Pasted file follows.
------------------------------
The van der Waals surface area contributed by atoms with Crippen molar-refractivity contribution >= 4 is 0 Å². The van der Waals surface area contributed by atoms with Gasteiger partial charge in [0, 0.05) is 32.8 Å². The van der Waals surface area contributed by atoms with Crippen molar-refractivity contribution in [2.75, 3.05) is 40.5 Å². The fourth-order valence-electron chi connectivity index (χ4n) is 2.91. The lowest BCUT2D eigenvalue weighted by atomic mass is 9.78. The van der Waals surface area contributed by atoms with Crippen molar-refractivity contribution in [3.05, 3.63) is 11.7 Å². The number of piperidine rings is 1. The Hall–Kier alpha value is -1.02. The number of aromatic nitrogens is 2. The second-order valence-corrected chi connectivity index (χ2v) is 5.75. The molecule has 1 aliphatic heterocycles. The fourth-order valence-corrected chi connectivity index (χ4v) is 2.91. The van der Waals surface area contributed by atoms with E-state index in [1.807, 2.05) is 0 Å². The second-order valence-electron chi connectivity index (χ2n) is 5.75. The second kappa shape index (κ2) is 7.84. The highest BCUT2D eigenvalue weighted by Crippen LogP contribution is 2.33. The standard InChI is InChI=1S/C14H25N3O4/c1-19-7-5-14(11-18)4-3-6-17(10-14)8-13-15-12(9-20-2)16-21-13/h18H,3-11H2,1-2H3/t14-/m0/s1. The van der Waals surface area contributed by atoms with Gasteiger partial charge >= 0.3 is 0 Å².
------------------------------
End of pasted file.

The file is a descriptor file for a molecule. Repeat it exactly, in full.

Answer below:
The van der Waals surface area contributed by atoms with Crippen molar-refractivity contribution >= 4 is 0 Å². The van der Waals surface area contributed by atoms with Gasteiger partial charge in [0, 0.05) is 32.8 Å². The van der Waals surface area contributed by atoms with Crippen molar-refractivity contribution in [2.75, 3.05) is 40.5 Å². The fourth-order valence-electron chi connectivity index (χ4n) is 2.91. The lowest BCUT2D eigenvalue weighted by atomic mass is 9.78. The van der Waals surface area contributed by atoms with Crippen molar-refractivity contribution in [3.05, 3.63) is 11.7 Å². The number of piperidine rings is 1. The Hall–Kier alpha value is -1.02. The number of aromatic nitrogens is 2. The second-order valence-corrected chi connectivity index (χ2v) is 5.75. The molecule has 1 aliphatic heterocycles. The fourth-order valence-corrected chi connectivity index (χ4v) is 2.91. The van der Waals surface area contributed by atoms with E-state index in [1.807, 2.05) is 0 Å². The second-order valence-electron chi connectivity index (χ2n) is 5.75. The second kappa shape index (κ2) is 7.84. The highest BCUT2D eigenvalue weighted by Crippen LogP contribution is 2.33. The standard InChI is InChI=1S/C14H25N3O4/c1-19-7-5-14(11-18)4-3-6-17(10-14)8-13-15-12(9-20-2)16-21-13/h18H,3-11H2,1-2H3/t14-/m0/s1. The van der Waals surface area contributed by atoms with Gasteiger partial charge >= 0.3 is 0 Å².